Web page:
The material palette has been selected for its durability, low maintenance and to provide a calm, consistent background to passenger movement. Transparent, fire-rated glazed partitions are generally used to separate passenger flows thus maximising natural daylight and assisting wayfinding.
The final contract has encompassed the building's steel superstructure, cladding and entire fit-out and Aile Est officially opened to the public in December. One key concept of the East Wing design was to minimise internal structural elements to ensure great transparency and offer passengers a breath-taking view of the Jura mountains.
Stephen Barrett added, that in sustainable terms, new innovation is moving to meet the health needs of cities:
‘RSH+P’s Roads of the Future project in Paris has shown the benefits of electrification and autonomous vehicles, which can offer quality of life and wellbeing factors. We know that air pollution kills more people in France than smoking. We have to address climate change and we need to build more robust and adaptable building with more resilience. We also need more energy sources and the current crisis in Ukraine shows us that.’
The creation of sustainable places around new infrastructure was also a topic that was discussed in the forum and at this event, Tom Foxall, Director, Historic England, who is well versed in the threats around the development of HS2 and the OxCam Arc, talked about the importance of creating a sense of place that is rooted in history:
‘As well as this, when thinking about the OxCam Arc and the new living spaces that will be created from that development, places around new infrastructure have to be attractive places to live. As with station design, it is so dangerous to avoid these considerations and only think about the infrastructure itself.’
'Historic England’s landscape-scale work allows us to develop its understanding of the historic environment and its relationship with people today on a broader scale. It helps the organisation to engage most effectively with large-scale management of land such as farming and forestry. In doing so, Historic England supports the implementation of the European Landscape Convention (The Florence Convention). HE’s landscape strategy drives interdisciplinary working within Historic England and with a wide range of partners both within and beyond the heritage sector.
'The aims of the landscape work include ensuring landscape is addressed in its corporate strategy, understanding the pressures for change on the historic landscape and how to respond to them, researching the landscape context of historic assets and developing appropriate guidance, training and educational resources.'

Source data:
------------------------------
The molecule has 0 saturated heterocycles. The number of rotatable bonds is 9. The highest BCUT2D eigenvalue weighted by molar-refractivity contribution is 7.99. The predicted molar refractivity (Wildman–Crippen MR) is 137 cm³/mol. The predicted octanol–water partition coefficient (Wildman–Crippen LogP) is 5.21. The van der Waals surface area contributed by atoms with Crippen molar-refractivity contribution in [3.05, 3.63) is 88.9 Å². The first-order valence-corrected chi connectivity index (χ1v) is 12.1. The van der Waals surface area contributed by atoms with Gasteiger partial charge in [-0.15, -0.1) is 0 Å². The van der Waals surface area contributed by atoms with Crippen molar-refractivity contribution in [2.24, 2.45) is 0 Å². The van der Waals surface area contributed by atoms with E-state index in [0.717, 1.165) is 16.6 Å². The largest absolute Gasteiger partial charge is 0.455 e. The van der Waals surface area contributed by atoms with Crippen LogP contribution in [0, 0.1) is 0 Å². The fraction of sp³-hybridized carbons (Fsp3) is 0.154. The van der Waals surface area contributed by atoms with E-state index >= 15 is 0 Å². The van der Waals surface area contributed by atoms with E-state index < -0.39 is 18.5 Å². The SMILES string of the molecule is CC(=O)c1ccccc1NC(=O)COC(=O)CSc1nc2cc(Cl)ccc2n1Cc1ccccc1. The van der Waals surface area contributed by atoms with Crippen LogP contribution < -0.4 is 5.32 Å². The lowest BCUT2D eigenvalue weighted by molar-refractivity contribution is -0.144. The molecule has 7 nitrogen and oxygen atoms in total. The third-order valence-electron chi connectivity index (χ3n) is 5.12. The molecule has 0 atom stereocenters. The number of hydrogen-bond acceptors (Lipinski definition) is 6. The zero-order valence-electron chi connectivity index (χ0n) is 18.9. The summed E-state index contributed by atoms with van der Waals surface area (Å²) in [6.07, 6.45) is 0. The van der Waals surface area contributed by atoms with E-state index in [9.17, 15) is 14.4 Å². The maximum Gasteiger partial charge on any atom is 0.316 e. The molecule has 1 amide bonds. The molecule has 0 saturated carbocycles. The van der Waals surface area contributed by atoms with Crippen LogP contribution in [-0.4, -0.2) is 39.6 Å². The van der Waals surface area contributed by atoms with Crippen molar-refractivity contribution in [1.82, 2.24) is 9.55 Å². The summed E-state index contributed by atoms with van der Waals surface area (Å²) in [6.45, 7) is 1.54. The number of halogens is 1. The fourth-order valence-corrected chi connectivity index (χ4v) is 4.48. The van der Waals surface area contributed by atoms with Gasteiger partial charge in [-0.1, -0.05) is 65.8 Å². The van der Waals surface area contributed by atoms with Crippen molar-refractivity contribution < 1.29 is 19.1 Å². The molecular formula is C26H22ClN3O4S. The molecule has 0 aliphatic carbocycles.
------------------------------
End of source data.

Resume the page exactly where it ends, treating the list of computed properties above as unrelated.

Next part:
As our discussions came to an end, Stephen Dance, Head of the Commercial Advisor Team at the Infrastructure & Projects Authority had some observations to make on the role of the IPA in the future:
‘You have lots of levelling up statements around now, and then the Treasury saying there is less money around because of the pandemic, so we have a particular funding situation we need to recognise. Does central government understand buses, they would say yes, but the question has to be asked, what is the right way to drive connectivity in city areas? I remember a long discussion that I was involved in around Crossrail 2 and the amount that was going to be spent, when someone asked why we were going to spend £20 billion on a project that needed train drivers rather than self-driving vehicles and it was a very good question.
‘I think cities are better placed to find those transport solutions themselves. One way of learning lessons is from each other and there must be a way of combining to combine all those lessons. The existing mayors around the country are doing just that, but it has to improve.
‘On the question of deliverability, how do we define a role on delivery of projects that provides regional benefit using central funding and local funding for last mile infrastructure? I think we need a single guiding mind to realise the benefits and work out a specification, finding a governance system to do all that. The key thing is the right sense of governance for UK plc and for levelling up.
‘There will be different ways of measuring benefits for different authorities, some will measure by regeneration and land value increase outcomes, some by journey times. There are lots of different ways and then being quite rigorous on cost benefit that goes with it. What it boils down to is that there will have to be trade-offs. It is about how we make decisions that need to be taken not just centrally and not from one region over another – and this is being worked through as we speak.
‘That is why private capital is really important. The government is not a good property developer or property investor, but it’s there to create the right environment. Canary Wharf is a good example. There were going to be two storey red brick buildings covering the whole of the Wharf until the development corporation was created. The development didn’t drive benefits to local communities, but we have learned from this since then. I suppose I am most proud of the work I did on East Quayside in Tyneside which is a real example of enabling infrastructure being put in place.